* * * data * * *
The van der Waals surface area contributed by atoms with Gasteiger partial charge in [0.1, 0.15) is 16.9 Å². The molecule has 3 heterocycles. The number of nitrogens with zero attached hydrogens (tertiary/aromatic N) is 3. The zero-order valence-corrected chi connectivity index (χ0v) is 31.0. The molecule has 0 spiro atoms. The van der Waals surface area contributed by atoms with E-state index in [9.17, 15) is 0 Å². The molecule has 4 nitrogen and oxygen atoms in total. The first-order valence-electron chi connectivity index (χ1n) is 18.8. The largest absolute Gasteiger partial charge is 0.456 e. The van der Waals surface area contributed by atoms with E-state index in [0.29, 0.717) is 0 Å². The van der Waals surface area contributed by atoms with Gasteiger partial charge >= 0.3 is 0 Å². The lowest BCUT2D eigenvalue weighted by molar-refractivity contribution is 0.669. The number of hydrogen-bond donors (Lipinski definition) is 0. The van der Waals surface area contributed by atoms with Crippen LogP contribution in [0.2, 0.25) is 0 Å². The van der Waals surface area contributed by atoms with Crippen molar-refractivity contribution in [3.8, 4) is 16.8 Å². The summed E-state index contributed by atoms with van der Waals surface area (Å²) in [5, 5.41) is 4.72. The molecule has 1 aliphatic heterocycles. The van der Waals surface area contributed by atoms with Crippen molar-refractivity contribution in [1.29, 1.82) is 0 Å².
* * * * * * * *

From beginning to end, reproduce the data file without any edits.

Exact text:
The van der Waals surface area contributed by atoms with Gasteiger partial charge in [0.1, 0.15) is 16.9 Å². The molecule has 3 heterocycles. The number of nitrogens with zero attached hydrogens (tertiary/aromatic N) is 3. The zero-order valence-corrected chi connectivity index (χ0v) is 31.0. The molecule has 0 spiro atoms. The van der Waals surface area contributed by atoms with E-state index in [9.17, 15) is 0 Å². The molecule has 4 nitrogen and oxygen atoms in total. The first-order valence-electron chi connectivity index (χ1n) is 18.8. The largest absolute Gasteiger partial charge is 0.456 e. The van der Waals surface area contributed by atoms with E-state index in [0.29, 0.717) is 0 Å². The van der Waals surface area contributed by atoms with Gasteiger partial charge >= 0.3 is 0 Å². The lowest BCUT2D eigenvalue weighted by molar-refractivity contribution is 0.669. The number of hydrogen-bond donors (Lipinski definition) is 0. The van der Waals surface area contributed by atoms with Crippen LogP contribution in [0.2, 0.25) is 0 Å². The van der Waals surface area contributed by atoms with Crippen molar-refractivity contribution in [3.8, 4) is 16.8 Å². The summed E-state index contributed by atoms with van der Waals surface area (Å²) in [5, 5.41) is 4.72. The molecule has 1 aliphatic heterocycles. The van der Waals surface area contributed by atoms with Crippen molar-refractivity contribution in [1.29, 1.82) is 0 Å².